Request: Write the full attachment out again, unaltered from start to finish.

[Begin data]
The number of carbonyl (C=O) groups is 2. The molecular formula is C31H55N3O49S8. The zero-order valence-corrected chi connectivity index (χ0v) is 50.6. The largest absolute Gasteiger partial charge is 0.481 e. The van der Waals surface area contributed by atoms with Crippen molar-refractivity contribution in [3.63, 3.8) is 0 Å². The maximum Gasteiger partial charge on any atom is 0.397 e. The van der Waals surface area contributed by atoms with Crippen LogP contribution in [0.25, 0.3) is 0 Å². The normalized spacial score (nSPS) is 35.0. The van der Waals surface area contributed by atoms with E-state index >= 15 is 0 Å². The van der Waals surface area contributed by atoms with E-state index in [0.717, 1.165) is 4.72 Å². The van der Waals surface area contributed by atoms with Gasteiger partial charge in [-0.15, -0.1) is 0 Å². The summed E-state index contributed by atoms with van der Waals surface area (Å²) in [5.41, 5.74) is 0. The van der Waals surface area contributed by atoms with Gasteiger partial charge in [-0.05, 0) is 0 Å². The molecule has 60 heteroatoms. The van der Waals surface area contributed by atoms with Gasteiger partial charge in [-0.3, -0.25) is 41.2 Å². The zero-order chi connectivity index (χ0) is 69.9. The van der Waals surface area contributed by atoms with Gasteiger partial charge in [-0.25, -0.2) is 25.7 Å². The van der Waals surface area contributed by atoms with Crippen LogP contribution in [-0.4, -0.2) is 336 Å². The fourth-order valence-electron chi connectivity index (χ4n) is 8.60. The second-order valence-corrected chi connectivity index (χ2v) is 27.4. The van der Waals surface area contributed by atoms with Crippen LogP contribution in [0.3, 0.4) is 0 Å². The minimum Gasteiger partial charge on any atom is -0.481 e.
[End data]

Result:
The number of carbonyl (C=O) groups is 2. The molecular formula is C31H55N3O49S8. The zero-order valence-corrected chi connectivity index (χ0v) is 50.6. The largest absolute Gasteiger partial charge is 0.481 e. The van der Waals surface area contributed by atoms with Crippen molar-refractivity contribution in [3.63, 3.8) is 0 Å². The maximum Gasteiger partial charge on any atom is 0.397 e. The van der Waals surface area contributed by atoms with Crippen LogP contribution in [0.25, 0.3) is 0 Å². The normalized spacial score (nSPS) is 35.0. The van der Waals surface area contributed by atoms with E-state index >= 15 is 0 Å². The van der Waals surface area contributed by atoms with E-state index in [0.717, 1.165) is 4.72 Å². The van der Waals surface area contributed by atoms with Gasteiger partial charge in [-0.15, -0.1) is 0 Å². The summed E-state index contributed by atoms with van der Waals surface area (Å²) in [5.41, 5.74) is 0. The van der Waals surface area contributed by atoms with Gasteiger partial charge in [-0.05, 0) is 0 Å². The molecule has 60 heteroatoms. The van der Waals surface area contributed by atoms with Gasteiger partial charge in [-0.3, -0.25) is 41.2 Å². The zero-order chi connectivity index (χ0) is 69.9. The van der Waals surface area contributed by atoms with Gasteiger partial charge in [-0.25, -0.2) is 25.7 Å². The van der Waals surface area contributed by atoms with Crippen LogP contribution in [-0.4, -0.2) is 336 Å². The fourth-order valence-electron chi connectivity index (χ4n) is 8.60. The second-order valence-corrected chi connectivity index (χ2v) is 27.4. The van der Waals surface area contributed by atoms with Crippen LogP contribution in [0.3, 0.4) is 0 Å². The minimum Gasteiger partial charge on any atom is -0.481 e.